The most effective way to become a free creative is to continually build then leverage successes in each of the three practice areas: economic, strategic, artistic.
Leverage means using something to maximum advantage.
For example, an Olympic weight lifter can only lift great weights by leveraging a number of things at once: all the muscles in their body (to lift then jerk the bar over their heads); momentum (to get the weight off the ground and up onto their chest then into the air); timing and speed (to get under the bar); balance (to steady the bar and hold it steady); willpower and endurance (to complete the lift).
Anything can be turned into a lever that may help you to reduce the amount of exertion needed to achieve your goals. For example, a musician uses busking to gain practice, experience, exposure and some income.
In finance the word “leverage” means to use the value of your assets to borrow more money for investment purposes. In other words, taking advantage of your current wealth to create more wealth.
As a free creative you are encouraged to develop strategies to free up your time so that you can spend more of it practicing your art. One of these strategies may be to reduce your expenses so that you can go part time at work. Provided you actually spend this time practicing your art—you are employing a strategic practice to leverage an economic practice that will enhance your artistic practice.
You can fast track your progress toward creative freedom by thinking of ways your can leverage investments of your time, energy and money.
It refers to the money you have invested to provide an income. This investment may be in assets like real estate or shares.
Once the income from your capital is sufficient to cover your expenses (after accounting for inflation and a safety margin), you have reached the ‘crossover point’, and the highest definition of ‘Financial Independence‘.
It refers to the skills you have which save you money.
These skills may include the ability to cook. To grow your own food. Perform maintenance on your car or computer. Cut your own hair. Or even, skills you can swap with others. Some of your artistic skills may fall into this category.
Mastery is being adept in your art—skilled, proficient, expert—and taking ownership of your creativity and the direction you want to head in.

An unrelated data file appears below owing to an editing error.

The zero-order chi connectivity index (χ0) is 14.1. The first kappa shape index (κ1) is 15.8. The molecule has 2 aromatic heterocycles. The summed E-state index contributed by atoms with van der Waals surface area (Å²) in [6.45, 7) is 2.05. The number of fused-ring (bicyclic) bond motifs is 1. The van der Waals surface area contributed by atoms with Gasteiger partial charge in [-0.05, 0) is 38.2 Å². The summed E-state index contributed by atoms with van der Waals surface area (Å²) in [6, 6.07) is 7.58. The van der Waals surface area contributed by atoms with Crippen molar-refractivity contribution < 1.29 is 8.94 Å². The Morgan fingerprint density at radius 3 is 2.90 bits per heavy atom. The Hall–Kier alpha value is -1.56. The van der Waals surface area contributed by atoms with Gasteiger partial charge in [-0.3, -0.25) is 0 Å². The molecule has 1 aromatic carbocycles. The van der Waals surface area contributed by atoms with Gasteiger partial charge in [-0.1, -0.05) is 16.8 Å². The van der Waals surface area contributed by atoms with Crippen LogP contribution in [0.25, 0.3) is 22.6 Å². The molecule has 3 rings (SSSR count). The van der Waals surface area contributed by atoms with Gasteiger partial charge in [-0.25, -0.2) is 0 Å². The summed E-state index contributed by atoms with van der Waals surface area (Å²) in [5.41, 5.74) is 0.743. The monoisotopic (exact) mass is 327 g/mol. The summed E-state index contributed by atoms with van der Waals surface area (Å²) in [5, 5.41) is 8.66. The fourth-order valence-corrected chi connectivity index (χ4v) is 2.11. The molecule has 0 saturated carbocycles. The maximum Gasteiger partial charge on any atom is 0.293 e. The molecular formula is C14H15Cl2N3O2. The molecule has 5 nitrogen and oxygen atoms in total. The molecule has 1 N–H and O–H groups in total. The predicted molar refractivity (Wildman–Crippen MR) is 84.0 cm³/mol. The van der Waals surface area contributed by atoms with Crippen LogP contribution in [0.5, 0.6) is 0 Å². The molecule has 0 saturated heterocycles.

Attaining mastery usually involves surpassing your teachers and feeling like you are in control of your creativity. As a master it’s not that you have no more lessons to learn or skills to develop, but rather that you have taken charge of your creative career.
Sometimes people undertake actual Masters degrees at university to take their skills and career to the next level, but mostly your creative practice becomes a career through being your principal occupation.
Your lifework: master creatives often find that their work becomes a calling. They are driven by a strong impulse to push through the learning process and overcome the challenges in order to find their own style, voice or expression. Without this type of internal motivation it would be difficult to complete a course of studies or to find the courage needed to progress down the path towards mastery.
At some point the emerging master will confront the potential of turning professional—the choice to make a living from their art. The word professional has many meanings, but in the Art world it usually refers to accepting money for your work. The transition from amateur to professional is a huge step, not just in skills and confidence, but also in terms of personal philosophy.
Portfolio = your possessions, investments, assets and education.
In the design world a portfolio is what a designer puts together to demonstrate their work and their skills. It used to be an impressive leather bound case with a golden zip, containing sheets of paper with pictures, drawings and designs. Now it is also digital.
As designers go along they earmark pieces of work for inclusion in their portfolio. “Oh, I really enjoyed making this and I am proud of how it turned out—so it’s going into my portfolio.”
At some point they will go to the trouble of printing it out or marking it up for presentation purposes. This is a commitment to the future. It assumes that future employers and clients will want to see it. That it will be relevant for future interviews and sales pitches. Which, in a way, determines which potential employers and clients will get to see it. There is a subliminal decision being made about where their career is headed, based on what they have most liked doing.
In the world of finance a portfolio is the total holding of securities, commercial paper, etc., of an investor.
Both the design and the investment portfolios are very fluid. They are always changing. They both require continual trimming, tweaking and reevaluation.